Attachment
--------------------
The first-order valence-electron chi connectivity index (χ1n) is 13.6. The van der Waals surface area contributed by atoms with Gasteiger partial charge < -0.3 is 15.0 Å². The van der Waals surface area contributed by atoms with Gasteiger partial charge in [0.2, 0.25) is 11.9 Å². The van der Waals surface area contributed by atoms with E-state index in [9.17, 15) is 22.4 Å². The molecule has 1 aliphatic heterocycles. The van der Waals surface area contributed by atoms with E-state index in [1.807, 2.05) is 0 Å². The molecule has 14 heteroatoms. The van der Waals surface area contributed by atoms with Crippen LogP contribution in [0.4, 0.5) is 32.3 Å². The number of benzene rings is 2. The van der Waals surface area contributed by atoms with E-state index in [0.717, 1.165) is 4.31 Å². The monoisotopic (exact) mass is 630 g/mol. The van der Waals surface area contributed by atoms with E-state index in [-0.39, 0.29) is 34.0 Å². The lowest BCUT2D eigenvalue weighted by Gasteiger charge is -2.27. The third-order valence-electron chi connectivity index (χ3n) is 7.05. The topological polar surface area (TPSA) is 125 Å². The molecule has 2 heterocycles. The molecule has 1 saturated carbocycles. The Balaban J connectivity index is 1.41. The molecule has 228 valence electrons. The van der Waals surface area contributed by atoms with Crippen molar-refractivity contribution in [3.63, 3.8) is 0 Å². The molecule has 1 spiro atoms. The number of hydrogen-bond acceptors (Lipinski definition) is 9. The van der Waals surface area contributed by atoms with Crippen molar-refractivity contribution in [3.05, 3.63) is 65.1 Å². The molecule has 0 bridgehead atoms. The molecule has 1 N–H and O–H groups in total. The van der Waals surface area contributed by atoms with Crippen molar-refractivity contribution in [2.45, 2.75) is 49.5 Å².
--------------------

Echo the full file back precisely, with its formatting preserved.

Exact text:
The first-order valence-electron chi connectivity index (χ1n) is 13.6. The van der Waals surface area contributed by atoms with Gasteiger partial charge < -0.3 is 15.0 Å². The van der Waals surface area contributed by atoms with Gasteiger partial charge in [0.2, 0.25) is 11.9 Å². The van der Waals surface area contributed by atoms with E-state index in [9.17, 15) is 22.4 Å². The molecule has 1 aliphatic heterocycles. The van der Waals surface area contributed by atoms with E-state index in [1.807, 2.05) is 0 Å². The molecule has 14 heteroatoms. The van der Waals surface area contributed by atoms with Crippen LogP contribution in [0.4, 0.5) is 32.3 Å². The number of benzene rings is 2. The van der Waals surface area contributed by atoms with E-state index in [0.717, 1.165) is 4.31 Å². The monoisotopic (exact) mass is 630 g/mol. The van der Waals surface area contributed by atoms with E-state index in [-0.39, 0.29) is 34.0 Å². The lowest BCUT2D eigenvalue weighted by Gasteiger charge is -2.27. The third-order valence-electron chi connectivity index (χ3n) is 7.05. The topological polar surface area (TPSA) is 125 Å². The molecule has 2 heterocycles. The molecule has 1 saturated carbocycles. The Balaban J connectivity index is 1.41. The molecule has 228 valence electrons. The van der Waals surface area contributed by atoms with Crippen molar-refractivity contribution in [3.63, 3.8) is 0 Å². The molecule has 1 spiro atoms. The number of hydrogen-bond acceptors (Lipinski definition) is 9. The van der Waals surface area contributed by atoms with Crippen molar-refractivity contribution in [3.05, 3.63) is 65.1 Å². The molecule has 0 bridgehead atoms. The molecule has 1 N–H and O–H groups in total. The van der Waals surface area contributed by atoms with Crippen molar-refractivity contribution in [2.45, 2.75) is 49.5 Å².